Our atmosphere is a mixture of gases that surround Earth. It is kept in place by the pull of Earth's gravity. If Earth was
a much smaller planet, like Mercury or Pluto, its gravity would be to weak to hold a large atmosphere.
Here's a great picture of our atmosphere.
Here's everything you ever wanted to know about the atmosphere.
The Layers of the Atmosphere:
THERMOSPHERE: The thermosphere is a thermal classification of the atmosphere. In the thermosphere, temperature increases
with altitude. The thermosphere includes the exosphere and part of the ionosphere.
EXOSPHERE: The exosphere is the outermost layer of the Earth's atmosphere. The exosphere goes from about 400 miles (640
km) high to about 800 miles (1,280 km). The lower boundary of the exosphere is called the critical level of escape, where
atmospheric pressure is very low (the gas atoms are very widely spaced) and the temperature is very low.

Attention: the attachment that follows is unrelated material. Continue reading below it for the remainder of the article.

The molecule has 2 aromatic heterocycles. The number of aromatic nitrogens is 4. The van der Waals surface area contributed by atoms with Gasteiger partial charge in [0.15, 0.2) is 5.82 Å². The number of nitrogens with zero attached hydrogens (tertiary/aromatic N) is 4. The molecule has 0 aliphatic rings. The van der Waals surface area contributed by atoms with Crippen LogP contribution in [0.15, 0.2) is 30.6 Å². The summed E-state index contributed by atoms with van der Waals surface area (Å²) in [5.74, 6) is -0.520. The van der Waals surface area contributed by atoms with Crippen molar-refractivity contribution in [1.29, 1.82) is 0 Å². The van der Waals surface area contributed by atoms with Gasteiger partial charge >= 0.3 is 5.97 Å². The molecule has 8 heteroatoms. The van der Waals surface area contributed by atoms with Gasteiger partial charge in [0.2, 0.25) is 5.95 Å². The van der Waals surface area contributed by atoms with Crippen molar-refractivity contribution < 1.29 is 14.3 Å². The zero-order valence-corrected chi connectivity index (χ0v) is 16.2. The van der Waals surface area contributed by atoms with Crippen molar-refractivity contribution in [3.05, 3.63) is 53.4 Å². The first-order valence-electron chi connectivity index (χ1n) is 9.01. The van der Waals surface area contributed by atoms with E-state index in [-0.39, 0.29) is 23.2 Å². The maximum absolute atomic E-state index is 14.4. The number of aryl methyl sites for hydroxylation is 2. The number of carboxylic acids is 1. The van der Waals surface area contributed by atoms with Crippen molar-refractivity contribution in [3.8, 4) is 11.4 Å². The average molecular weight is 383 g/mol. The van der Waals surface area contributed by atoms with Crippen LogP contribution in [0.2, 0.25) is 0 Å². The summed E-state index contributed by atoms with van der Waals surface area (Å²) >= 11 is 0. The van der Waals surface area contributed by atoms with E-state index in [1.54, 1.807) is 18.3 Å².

IONOSPHERE: The ionosphere starts at about 43-50 miles (70-80 km) high and continues for hundreds of miles (about 400
miles = 640 km). It contains many ions and free electrons (plasma). The ions are created when sunlight hits atoms and tears
off some electrons. Auroras occur in the ionosphere.
MESOSPHERE: The mesosphere is characterized by temperatures that quickly decrease as height increases. The mesosphere
extends from between 31 and 50 miles (17 to 80 kilometers) above the earth's surface.
STRATOSPHERE: The stratosphere is characterized by a slight temperature increase with altitude and the absence of clouds.
The stratosphere extends between 11 and 31 miles (17 to 50 kilometers) above the earth's surface. The earth's ozone layer
is located in the stratosphere. Ozone, a form of oxygen, is crucial to our survival; this layer absorbs a lot of ultraviolet
solar energy. Only the highest clouds (cirrus, cirrostratus, and cirrocumulus) are in the lower stratosphere.
TROPOPAUSE: The tropopause is the boundary zone (or transition layer) between the troposphere and the stratosphere. The
tropopause is characterized by little or no change in temperature altitude increases.
TROPOSPHERE: The troposphere is the lowest region in the Earth's (or any planet's) atmosphere. On the Earth, it goes from
ground (or water) level up to about 11 miles (17 kilometers) high. The weather and clouds occur in the troposphere. In the
troposphere, the temperature generally decreases as altitude increases.